Maduro's Foes Low on Options After Election, Argentina Says
(Bloomberg) -- Latin American nations have few options left to constrain Venezuelan President Nicolas Maduro after he was re-elected Sunday in a vote widely considered fraudulent, Argentina’s Foreign Minister Jorge Faurie said.
Financial sanctions by the so-called Lima Group would be of little use given the nations’ limited economic ties with Venezuela, Faurie said in an interview Tuesday in Buenos Aires. Faurie would neither back nor denounce a potential ban by the U.S. on Venezuelan oil exports, which President Donald Trump is currently considering. The Group of Lima refused to recognize Sunday’s vote, after months of urging Maduro to delay elections.
"We can impose maximum pressure on a dictatorship if you have the means to do so," Faurie, 66, said. Latin American nations don’t have "the means to impose that kind of sanction to Venezuela.”
The oil ban “is something that the government of the United States has to decide by themselves," he said.
Venezuela is running out of friends. The U.S. and European Union have ratcheted up sanctions against the top members of Maduro’s government in order to break his stranglehold on the country with the world’s largest oil reserves. Venezuela is in a full-blown economic crisis as it spirals into a fifth year of recession amid skyrocketing inflation that’s expected to reach 13,000 percent this year, according to the IMF.
U.S. sanctions aim to target corrupt regime officials and not the Venezuelan people, who are enduring food and medical shortage. Still, it hasn’t ruled out an oil ban, which would cut off Maduro’s last source of foreign revenue and potentially worsen the humanitarian crisis.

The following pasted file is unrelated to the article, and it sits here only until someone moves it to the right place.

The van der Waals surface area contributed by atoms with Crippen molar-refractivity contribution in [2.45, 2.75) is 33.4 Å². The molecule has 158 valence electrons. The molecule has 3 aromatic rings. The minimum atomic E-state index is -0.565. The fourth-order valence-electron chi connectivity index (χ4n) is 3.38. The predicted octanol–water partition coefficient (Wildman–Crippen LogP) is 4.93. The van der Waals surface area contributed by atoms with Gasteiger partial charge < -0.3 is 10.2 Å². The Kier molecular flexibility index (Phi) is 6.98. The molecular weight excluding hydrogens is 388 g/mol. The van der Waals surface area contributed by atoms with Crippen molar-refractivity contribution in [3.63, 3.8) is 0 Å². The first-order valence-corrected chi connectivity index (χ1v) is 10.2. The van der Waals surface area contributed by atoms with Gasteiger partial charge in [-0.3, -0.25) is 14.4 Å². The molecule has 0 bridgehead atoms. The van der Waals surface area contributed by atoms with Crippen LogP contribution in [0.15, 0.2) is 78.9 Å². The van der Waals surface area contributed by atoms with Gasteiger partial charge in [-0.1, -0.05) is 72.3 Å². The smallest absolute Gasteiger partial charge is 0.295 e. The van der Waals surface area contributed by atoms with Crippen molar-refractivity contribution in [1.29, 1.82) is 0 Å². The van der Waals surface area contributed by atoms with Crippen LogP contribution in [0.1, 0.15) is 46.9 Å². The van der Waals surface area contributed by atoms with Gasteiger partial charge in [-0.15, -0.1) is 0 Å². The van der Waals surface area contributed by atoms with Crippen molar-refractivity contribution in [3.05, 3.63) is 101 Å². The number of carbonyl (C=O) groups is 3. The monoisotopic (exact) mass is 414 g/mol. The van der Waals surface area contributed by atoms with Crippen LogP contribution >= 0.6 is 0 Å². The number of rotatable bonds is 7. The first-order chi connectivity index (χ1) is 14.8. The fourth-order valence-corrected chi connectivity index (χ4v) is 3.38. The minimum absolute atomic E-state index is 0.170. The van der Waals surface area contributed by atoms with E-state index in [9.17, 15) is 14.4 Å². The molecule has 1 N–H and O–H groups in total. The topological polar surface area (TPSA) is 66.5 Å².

Venezuela kicked out the top two American diplomats on Tuesday after the U.S. prohibited purchases of debts owed to the government, including to the crucial state-run oil company Petroleos de Venezuela SA.
Faurie, a career diplomat who was previously ambassador to France, hosted the annual meeting of foreign ministers from the Group of 20 nations in Buenos Aires on Monday. He led meetings with the U.K.’s Boris Johnson, Japan’s Taro Kono and Germany’s Heiko Maas.
This G20 meeting came on the heels of Argentina returning to the IMF for the first time since its 2001 debt default to seek a financing agreement following a slump in the peso. Many analysts believe the IMF will tell Argentine officials to cut the fiscal deficit at a faster pace.
Faurie said Argentina should prioritize its infrastructure spending and hold back on increasing salaries for public employees, who often protest in Buenos Aires. On Tuesday, the city’s subway shut down while train workers went on strike.
"I think we will tend to give the restraint in spending in what we call normal expenditures for sustaining salaries or sustaining other expenditures, which are not investment," Faurie said. "We should try to privilege those that are investment that will give work to our nationals."
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